What a great game!
Today, my son learned how good it feels to work hard and stay focused.
For the past several years (yes, it’s really been going on for years!) he has been trudging through baseball seasons, moaning & complaining about nearly every practice and game. He would say something like, “It looks like it’s going to rain, Mom. Are you sure we should go?” when there were maybe two clouds in the sky.
It seemed to me like he could actually play the game if he just put a little bit of effort into it. And I kept wondering whether that effort would ever present itself. Then I started wondering…was my lil’ guy a slacker? Was he spoiled? Or was he just plain bored?
I lectured him way too much year after year about the importance of practice and hard work. None of my words ever seemed to sink in. Until today.
On the way to the game, I stated unequivocally that he is going to play baseball again this spring and he has some choices. He can whine, complain, and agonize for the next few months and make the season feel like it’s half a lifetime or he can find some way of coping with whatever bugs him about the game. “Let’s say, for example,” I said, “you hate being in the outfield. Well, if that’s because it’s really boring in the outfield, then think about something while you’re out there. Think about your favorite song and sing it in your head. Practice your times tables in your head while you wait for the batter to hit the ball. Say the alphabet backwards. Think about what you want for dinner Saturday night. Just make the best of it.”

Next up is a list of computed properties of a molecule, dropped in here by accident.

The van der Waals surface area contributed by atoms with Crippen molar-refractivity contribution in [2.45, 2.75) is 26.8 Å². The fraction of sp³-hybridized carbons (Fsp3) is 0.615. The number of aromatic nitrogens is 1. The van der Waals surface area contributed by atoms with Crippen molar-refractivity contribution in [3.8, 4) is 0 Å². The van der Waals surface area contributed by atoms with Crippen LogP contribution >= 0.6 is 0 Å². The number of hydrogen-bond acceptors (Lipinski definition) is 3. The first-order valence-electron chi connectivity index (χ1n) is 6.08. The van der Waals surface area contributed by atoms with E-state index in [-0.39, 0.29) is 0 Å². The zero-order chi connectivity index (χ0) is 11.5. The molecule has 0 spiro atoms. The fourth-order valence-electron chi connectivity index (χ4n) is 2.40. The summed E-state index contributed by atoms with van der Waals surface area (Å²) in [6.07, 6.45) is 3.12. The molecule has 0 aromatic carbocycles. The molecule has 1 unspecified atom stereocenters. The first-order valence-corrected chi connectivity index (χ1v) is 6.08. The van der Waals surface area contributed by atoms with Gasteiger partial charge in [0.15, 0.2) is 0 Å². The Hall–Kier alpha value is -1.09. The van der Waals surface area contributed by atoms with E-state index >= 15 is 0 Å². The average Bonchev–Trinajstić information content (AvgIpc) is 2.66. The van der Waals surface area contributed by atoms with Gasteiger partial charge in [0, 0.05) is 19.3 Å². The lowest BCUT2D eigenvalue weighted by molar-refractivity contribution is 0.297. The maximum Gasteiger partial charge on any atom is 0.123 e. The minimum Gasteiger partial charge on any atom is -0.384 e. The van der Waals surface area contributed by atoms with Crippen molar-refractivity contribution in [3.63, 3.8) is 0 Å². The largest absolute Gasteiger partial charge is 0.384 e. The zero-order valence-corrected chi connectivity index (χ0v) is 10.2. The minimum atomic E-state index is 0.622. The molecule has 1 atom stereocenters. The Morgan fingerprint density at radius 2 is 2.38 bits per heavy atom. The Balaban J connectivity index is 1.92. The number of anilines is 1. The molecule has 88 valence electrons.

I was on a roll, so I added, “You might try feeling a little empathy for your coaches, too. They’re people, too, you know. So when you guys are out in the outfield making jokes, giggling and playing with the grass, the coaches probably feel disrespected. When you’re not paying any attention to the game or when you’re not trying your best or not learning what they’re trying to teach you, they’re probably wondering why the heck they’re doing what they’re doing.”
“It’s all about the right time and the right place. You can make jokes and mess around during recess or after the game or at a playdate – not at baseball practice and certainly not at a game. Practice is the time to learn and improve your skills and the game is the time to put those things to the test — for yourself. If you don’t improve your skills, then you’re not trying. And if you’re not trying, how can you honestly know whether you like this sport?”
He looked a little stunned.
Then, for the first time, we both really enjoyed the game.
Night after night, year after year, I used to sit in the bleachers, tense and in full control-freak mode, motioning to him to pay attention so he didn’t get walloped in the back of the head by a speeding baseball. Or I would shout silly commands like, “Look alive out there!” which, when he first heard it, seemed a bit odd. “Of course, I look alive, Mom! How could I look dead when I’m standing up making jokes with Bobby?” he would respond.
This night was different. This night I actually had a great time — and so did he!! Tonight I cheered for him when he got on base (three times!) and when he crossed home plate (three times!). I told him I noticed how hard he tried when he had to play catcher (his least favorite position), when he played second base and even when he played right field. Tonight, he walked away from that field beaming and skipping and declared, “Mom, I think baseball is my favorite sport now!”
You know, maybe they really do listen to what we say…